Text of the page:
Proposition 8 was defeated by a vote of 48% in favor to 52% against. The measure would have authorized the city to issue $3.9 million in bonds to fund acquiring new APD replacement fleet vehicles and related capital improvements in the Anchorage Metropolitan Police Service Area.

Proposition 9 was approved with 55% of the vote. The measure authorized the city to annex select areas in the Blue Beary Estates Subdivision to the Bear Valley Limited Road Service Area.

Proposition 10 was approved with 66% of the vote. It was designed to de-annex Alpine Terrace Subdivision Block 2, Lot 6 from the Upper O’Malley Limited Road Service Area.

Proposition 11 was approved with 57% of the vote. The measure de-annexes Creekview Estates Subdivision, Lots 1, 2, 3, 4, 5, and 6 from the South Goldenview Rural Road Service Area.

Between 2017 and 2020, there were 29 bond issues on the ballot in Anchorage. Of those, 26 were approved.

Anchorage mayoral race remains undecided

Preliminary results from Anchorage’s April 6 mayoral election show Dave Bronson and Forrest Dunbar in the lead. As of 4:30 p.m. Alaska Time on April 7, Dunbar had 33% of the vote and Bronson had 32%. A candidate needs 45% of the vote to win election as mayor. If no candidate receives 45% of the vote, the top two finishers will advance to a May 11 runoff.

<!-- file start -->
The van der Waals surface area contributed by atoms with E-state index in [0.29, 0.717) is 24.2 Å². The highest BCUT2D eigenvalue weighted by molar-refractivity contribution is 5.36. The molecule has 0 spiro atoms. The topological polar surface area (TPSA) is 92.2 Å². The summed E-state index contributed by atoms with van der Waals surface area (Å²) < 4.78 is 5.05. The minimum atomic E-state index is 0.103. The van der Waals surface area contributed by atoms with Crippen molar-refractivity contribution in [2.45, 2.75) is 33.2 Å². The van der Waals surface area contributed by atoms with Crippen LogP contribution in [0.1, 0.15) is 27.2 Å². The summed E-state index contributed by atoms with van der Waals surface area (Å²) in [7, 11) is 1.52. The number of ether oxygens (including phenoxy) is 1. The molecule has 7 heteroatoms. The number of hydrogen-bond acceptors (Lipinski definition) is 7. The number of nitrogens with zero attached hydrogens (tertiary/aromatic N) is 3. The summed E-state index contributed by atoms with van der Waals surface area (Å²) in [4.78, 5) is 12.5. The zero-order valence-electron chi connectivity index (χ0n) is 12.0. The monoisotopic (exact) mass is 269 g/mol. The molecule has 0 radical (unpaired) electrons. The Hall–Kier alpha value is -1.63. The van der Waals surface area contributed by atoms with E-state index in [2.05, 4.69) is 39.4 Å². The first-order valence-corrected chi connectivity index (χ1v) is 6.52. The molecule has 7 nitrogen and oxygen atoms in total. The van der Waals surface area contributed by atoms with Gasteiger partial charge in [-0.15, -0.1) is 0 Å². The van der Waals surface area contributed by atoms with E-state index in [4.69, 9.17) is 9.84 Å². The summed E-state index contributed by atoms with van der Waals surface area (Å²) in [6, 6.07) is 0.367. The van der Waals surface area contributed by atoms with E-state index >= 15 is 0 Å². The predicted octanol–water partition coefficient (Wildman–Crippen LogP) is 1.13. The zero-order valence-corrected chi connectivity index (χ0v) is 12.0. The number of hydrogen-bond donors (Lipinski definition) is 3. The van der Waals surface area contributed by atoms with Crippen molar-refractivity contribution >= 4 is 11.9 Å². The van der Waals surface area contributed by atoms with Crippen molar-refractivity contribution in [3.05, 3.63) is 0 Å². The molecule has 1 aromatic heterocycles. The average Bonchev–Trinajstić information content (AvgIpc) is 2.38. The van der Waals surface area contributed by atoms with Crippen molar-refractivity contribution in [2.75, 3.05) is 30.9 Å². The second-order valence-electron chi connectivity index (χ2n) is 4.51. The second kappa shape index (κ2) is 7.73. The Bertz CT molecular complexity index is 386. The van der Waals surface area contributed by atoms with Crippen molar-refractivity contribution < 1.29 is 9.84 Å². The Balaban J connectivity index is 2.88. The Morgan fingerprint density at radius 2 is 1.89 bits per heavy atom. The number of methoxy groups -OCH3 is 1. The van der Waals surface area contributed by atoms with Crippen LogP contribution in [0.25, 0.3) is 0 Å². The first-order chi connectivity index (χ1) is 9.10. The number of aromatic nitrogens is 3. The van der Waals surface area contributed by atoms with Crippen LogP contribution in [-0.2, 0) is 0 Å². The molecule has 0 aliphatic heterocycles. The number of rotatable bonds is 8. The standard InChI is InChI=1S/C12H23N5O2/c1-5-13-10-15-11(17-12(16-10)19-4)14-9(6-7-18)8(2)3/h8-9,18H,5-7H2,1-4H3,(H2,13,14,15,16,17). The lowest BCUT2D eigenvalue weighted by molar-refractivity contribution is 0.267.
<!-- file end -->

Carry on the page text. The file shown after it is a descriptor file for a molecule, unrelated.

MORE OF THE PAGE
The city will continue to accept mail-in ballots from local voters through April 16 and from overseas voters through April 20, although only ballots postmarked by April 6 will be accepted. Deputy Municipal Clerk Erika McConnell said that it will take time to process the large volume of ballots.  

Fifteen candidates were on the ballot. Media attention focused on six: Bronson,  Dunbar, Bill Evans, Bill Falsey, George Martinez, and Mike Robbins. These candidates also led in endorsements and fundraising. Anna Anthony, Jeffrey T. Brown, Darin Colbry, Heather Herndon, Jacob Kern, Reza Momin, Albert Swank Jr., Jacob Versteeg, and Joe Westfall also ran.